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Employing a nanny is a very unique relationship.  It is difficult to think of another job in which an employee is so closely involved with the life of their employer.  As a result, making the decision to employ a nanny is not one which can be taken lightly – you really need to take on the implications of being an employer seriously.  As most of us who have ever been employed know, if we feel well treated by our employers then we will give our very best to our employers – and let’s face it, with nannies looking after children, it’s pretty important that our nannies want to do a good job.

So, it follows that to get the best from our nannies, families need to make the effort to ensure that nannies are happy and feeling valued.  It’s not as simple as paying a market competitive salary and making sure that they are employed legitimately and properly (though these things are vitally important too).  I’m talking about the little things that can make a huge difference to your working relationship with your nanny.

Here are a few things to think about:

  • Duties – are you being reasonable with what you ask your nanny to do?  If you are asking your nanny to do lots of ‘other’ things outside of the main childcare, stop to think about whether this is reasonable/fair.  For example, for how long are you able to look after 2 or 3 very young children all day (planning engaging activities, taking them out, keeping a watchful eye on them, playing with them etc), cook healthy meals for every meal of the day, keep the house tidy all day, and manage to do the laundry/change the beds.  The list of possible duties goes on.  The message is: be realistic about what your nanny can manage in a typical day.  Ask yourself if you’d find it manageable if you were to do this every day.  If not, then there is a good chance that it is probably a bit too much for your nanny and they may feel overworked and unhappy.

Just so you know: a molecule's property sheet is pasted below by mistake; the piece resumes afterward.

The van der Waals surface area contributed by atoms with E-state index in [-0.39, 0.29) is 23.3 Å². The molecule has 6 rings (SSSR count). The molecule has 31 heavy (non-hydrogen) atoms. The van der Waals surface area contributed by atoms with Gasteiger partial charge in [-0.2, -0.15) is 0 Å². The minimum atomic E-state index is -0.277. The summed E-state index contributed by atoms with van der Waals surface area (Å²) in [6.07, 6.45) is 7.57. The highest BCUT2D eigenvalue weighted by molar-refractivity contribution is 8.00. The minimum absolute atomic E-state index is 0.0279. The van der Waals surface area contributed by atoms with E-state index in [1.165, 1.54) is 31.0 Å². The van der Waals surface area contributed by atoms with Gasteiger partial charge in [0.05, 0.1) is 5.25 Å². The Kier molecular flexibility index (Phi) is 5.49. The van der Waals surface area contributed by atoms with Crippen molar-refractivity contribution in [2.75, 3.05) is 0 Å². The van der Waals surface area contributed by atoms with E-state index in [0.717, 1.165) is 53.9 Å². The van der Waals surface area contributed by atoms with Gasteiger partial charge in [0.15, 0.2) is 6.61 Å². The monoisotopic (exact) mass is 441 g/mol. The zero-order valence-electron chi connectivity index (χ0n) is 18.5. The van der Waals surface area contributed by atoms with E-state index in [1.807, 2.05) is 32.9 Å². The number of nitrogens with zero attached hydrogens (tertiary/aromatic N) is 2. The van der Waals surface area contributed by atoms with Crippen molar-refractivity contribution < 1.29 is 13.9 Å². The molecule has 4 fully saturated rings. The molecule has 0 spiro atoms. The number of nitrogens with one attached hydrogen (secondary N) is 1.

• Stress the positives! – it sounds so obvious, but sadly it is so often the case that we forget to tell our nannies how much we notice and appreciate the fabulous things they do every day.  Nannies who feel undervalued almost always feel this way because they aren’t being told that they are doing a good job, but very often families are quick to criticise or suggest additional things that they expect to be done.  I’m sure we all know, from our own experiences, how demoralising that feels, so please let’s ensure that we praise our nannies far more than we criticise them!
  • Ask your nanny how she is getting on – I really can’t stress enough the importance of two way communication with your nanny.  Ask her how her day was.  Are there challenges and what can you do to support her in the future to address these?  If she is struggling, could you help to make her job easier by, for example, taking away just one of her duties to make her week less stressful?  It goes without saying that feeling supported will make for a much happier and engaged employee.
  • Treat your nanny from time to time – almost every nanny I know will buy birthday presents for their charges on their birthdays, make cards for the parents for every festival day during the year such as Christmas/Easter/Mother’s Day etc.  Yet some employers don’t even remember to get their nanny a card for her birthday in return!  A card and present on their birthday and a small Christmas gift should, I would suggest, be the minimum I’d expect.  But spontaneous little gifts from time to time, just to show your appreciation, are even better 🙂

There are plenty of other things that you can do too.  It so often isn’t the big things, but the small things, that will make you nanny feel happy and motivated to do her very best job for your family.  And in return, you will get so much more out of her, and hopefully have a fabulous relationship which lasts for many years.